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Throughout “Eternals,” the latest — although certainly not the last! — from Marvel Studios, you can see director Chloe Zhao fighting to cut this industrial-strength spectacle down to human size. Her efforts are mostly evident in the sincerity of the performances and in the heartfelt moments that punctuate the movie, creating pinpricks of warming light. But it’s a titanic struggle. And as Zhao keeps lubricating the machinery with feeling and tears, her efforts seem to mirror the battle that her likable superheroes are waging against a force seeking to thoroughly control their destinies.

Created by comic book seer Jack Kirby, the Eternals first swooped onto the page in 1976 (“When Gods Walk the Earth!”) and have been resurrected a few times since. With Marvel bringing the Avengers movie cycle to a close (for now), it was a given that it would dust off another group of potential superfranchisers. To that end, Marvel brought in Zhao (“Nomadland”) to start the engine with a cast culled from across the entertainment world. Angelina Jolie is here, with sad hair and glamour-puss makeup, and so are Gemma Chan, Salma Hayek, Don Lee, Kumail Nanjiani, an indispensable Brian Tyree Henry and two dewy heartthrobs from HBO’s “Game of Thrones.”

Among Kirby’s lesser-known creations, the Eternals are godlike humanoids primarily borrowed from Greek mythology but with oddball spellings: Thena, Ikaris, Sersi and so on. They have an elaborate history and a charge to safeguard humanity. (To judge from the wretched shape we and the planet are in, they haven’t done a very good job.) As a character explains in the movie, they interfere in human conflicts when need be, a role that evokes that of United Nations peacekeepers. But since humanity keeps getting attacked by snarling enemies called Deviants, the Eternals keep stepping into the fray, an interventionist habit that more strongly suggests that of the United States.

Written by Zhao with several others, “Eternals” follows the Marvel house style visually and narratively. It’s busy, borderline clotted, and by turns works as a war movie, a romance, a family comedy and a family drama. It’s best categorized, though, as a getting-the-band-back-together flick: A group of former playmates reunite — warily, eagerly — to make music again, or in this case, kick cosmic butt. Unfortunately, the movie spends an inordinate amount of its 2½ hours revisiting the group’s greatest hits, all while the Eternals explain a lot of stuff. The flashbacks interrupt whatever momentum Zhao builds, while the yammer only further muddies an already convoluted story.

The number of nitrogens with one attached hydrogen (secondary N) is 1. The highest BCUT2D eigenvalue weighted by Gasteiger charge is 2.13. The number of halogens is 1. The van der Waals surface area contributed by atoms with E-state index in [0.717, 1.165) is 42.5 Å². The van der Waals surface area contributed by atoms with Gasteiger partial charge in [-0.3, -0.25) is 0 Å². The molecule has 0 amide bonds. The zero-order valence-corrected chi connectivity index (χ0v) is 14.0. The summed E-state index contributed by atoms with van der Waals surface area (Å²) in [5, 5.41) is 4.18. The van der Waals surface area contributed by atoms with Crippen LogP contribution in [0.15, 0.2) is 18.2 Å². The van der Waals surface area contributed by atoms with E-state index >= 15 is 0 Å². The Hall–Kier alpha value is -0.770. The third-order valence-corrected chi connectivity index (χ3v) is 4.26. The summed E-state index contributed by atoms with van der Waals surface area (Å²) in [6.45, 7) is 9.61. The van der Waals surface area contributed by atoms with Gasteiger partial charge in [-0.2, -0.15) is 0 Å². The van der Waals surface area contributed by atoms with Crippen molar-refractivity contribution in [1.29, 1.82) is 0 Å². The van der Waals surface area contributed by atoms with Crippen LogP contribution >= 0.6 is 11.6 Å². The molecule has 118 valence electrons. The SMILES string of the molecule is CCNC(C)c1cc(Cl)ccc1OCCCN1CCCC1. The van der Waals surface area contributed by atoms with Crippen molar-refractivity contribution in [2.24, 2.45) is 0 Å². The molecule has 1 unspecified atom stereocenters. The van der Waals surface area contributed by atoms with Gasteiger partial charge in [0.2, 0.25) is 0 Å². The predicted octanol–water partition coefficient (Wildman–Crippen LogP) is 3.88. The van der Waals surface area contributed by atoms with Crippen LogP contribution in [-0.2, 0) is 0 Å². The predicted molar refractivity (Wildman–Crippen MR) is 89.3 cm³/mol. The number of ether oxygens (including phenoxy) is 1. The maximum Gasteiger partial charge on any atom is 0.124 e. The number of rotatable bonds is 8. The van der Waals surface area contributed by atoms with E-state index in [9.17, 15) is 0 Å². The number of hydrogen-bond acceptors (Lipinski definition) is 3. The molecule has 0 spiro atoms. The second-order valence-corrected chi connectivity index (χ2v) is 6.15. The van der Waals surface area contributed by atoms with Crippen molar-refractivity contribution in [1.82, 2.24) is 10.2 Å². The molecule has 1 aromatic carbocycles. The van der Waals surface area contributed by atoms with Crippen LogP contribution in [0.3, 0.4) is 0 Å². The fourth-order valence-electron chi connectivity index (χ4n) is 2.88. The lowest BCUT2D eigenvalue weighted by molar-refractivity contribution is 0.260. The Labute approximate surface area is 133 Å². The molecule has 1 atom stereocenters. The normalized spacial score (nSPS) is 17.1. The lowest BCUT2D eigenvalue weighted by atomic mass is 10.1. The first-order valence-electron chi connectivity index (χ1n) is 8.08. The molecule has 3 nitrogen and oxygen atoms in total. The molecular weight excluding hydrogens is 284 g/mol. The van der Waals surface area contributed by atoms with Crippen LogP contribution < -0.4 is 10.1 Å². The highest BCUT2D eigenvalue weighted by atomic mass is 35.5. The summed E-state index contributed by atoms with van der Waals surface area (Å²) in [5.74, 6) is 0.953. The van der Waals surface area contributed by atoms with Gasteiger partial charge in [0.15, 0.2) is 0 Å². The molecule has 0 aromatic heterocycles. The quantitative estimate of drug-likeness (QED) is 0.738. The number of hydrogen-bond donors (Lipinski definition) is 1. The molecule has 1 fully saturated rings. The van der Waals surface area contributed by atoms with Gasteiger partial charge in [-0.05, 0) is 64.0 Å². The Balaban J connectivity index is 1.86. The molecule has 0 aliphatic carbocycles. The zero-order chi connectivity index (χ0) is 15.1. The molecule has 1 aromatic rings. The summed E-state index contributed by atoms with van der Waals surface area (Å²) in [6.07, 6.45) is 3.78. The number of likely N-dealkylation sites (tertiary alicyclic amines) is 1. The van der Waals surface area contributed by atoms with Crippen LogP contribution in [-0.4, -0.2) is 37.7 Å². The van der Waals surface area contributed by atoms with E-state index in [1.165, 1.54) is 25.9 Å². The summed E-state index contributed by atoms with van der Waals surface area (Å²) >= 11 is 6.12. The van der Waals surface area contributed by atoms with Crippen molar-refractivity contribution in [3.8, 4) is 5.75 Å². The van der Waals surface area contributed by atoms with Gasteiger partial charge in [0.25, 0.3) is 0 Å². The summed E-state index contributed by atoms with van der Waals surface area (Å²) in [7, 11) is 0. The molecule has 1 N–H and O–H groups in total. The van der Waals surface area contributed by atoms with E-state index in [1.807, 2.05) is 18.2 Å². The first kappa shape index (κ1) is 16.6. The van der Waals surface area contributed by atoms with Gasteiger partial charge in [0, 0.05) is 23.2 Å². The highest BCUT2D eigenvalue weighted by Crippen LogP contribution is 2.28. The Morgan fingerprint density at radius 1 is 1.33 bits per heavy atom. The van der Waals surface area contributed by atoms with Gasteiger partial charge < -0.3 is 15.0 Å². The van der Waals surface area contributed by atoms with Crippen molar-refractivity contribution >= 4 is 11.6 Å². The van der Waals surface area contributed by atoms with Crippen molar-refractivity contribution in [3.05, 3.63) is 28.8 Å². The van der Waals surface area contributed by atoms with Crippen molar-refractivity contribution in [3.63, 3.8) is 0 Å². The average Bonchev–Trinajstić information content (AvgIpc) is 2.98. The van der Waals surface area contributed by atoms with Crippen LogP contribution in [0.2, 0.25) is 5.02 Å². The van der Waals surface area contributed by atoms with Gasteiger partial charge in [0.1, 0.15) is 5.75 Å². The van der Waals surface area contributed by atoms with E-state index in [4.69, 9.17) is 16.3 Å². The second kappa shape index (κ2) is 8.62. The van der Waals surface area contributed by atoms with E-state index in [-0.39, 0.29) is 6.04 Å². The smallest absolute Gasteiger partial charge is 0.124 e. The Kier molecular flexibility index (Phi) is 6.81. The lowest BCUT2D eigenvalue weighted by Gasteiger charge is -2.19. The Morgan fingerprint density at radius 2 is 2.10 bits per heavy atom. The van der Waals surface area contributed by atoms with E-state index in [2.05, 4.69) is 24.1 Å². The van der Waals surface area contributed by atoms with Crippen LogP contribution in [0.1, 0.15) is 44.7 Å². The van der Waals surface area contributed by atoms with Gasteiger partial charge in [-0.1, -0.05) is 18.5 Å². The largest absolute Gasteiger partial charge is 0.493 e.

As the potential first installment in a new series, the movie serves as an extended meet-and-greet, so it’s heavy on introductions (who are they; what do they do?) that delineate the powers, sensibilities, histories and relationships of the 10 Eternals. It’s a crowded marquee, but like in the Hollywood star system, some lights shine brighter than others. The headliner is Sersi (Chan), a caring, somewhat reluctant champion who’s living in London and dating Jon Snow, aka Kit Harington’s Dane Whitman, when Deviant trouble roars into that dirty old town. The enemy incursion instigates the reunion and the amusing entrance of Snow’s bro, Robb Stark, aka Richard Madden, who plays Ikaris. He and Sersi have history; it’s not complicated.

The actors are the movie’s great superpower and give it warmth, even a bit of heat, and a pulse of life that’s never fully quelled by the numerous clamorous action sequences. Henry, Lee and Barry Keoghan (the terrifying kid in “The Killing of a Sacred Deer”) are particularly crucial to keeping your sympathies engaged. Henry’s character, Phastos, is the most vivid, partly because his superhero has an identifiably real side, but primarily because of the actor’s unforced sense of empathy and delicate expressivity. Lee offers some much-needed comedy and makes a surprisingly effective foil for Jolie (inspiring visions of a Mr. and Mrs. Eternal spinoff), while Keoghan adds some prickly menace.

Zhao’s three previous features are all modestly scaled dramas about disenfranchised characters whom the commercial mainstream tends to ignore. She likes to engage old forms and new ideas and is interested in issues of identity and in foundational American virtues like self-reliance. In “The Rider,” the lead character is a Native American who’s a cowboy; “Nomadland” tracks a woman in her 60s who, in the aftermath of the Great Recession, travels the open road. The intimacy of her earlier work, its scope and relative quiet, may have made her seem like an unusual choice for Marvel, but her movies steer clear of overt politics, in the way of most American indies, which makes her a fine fit for a global company that’s interested in alienating exactly no one.

Mostly, Zhao has one of the most important qualifications for this gig: She’s good with actors. For all their special effects and endless brawling, Marvel movies are as character-driven as any Bond movie, and they need charismatic performers and appealing personalities to hold their many prefabricated moving parts together. (There’s a reason so many Marvel directors are Sundance Film Festival alumni.) “Eternals” also benefits from Zhao’s feel for natural landscapes and her love for wide-open spaces. It doesn’t happen enough, but sometimes, when the movie quiets down, the Eternals and their worlds converge, and the larger questions of existence percolating through this story — why are we here; who am I? — finally resound more strongly than even its branding.

© 2021 The New York Times Company

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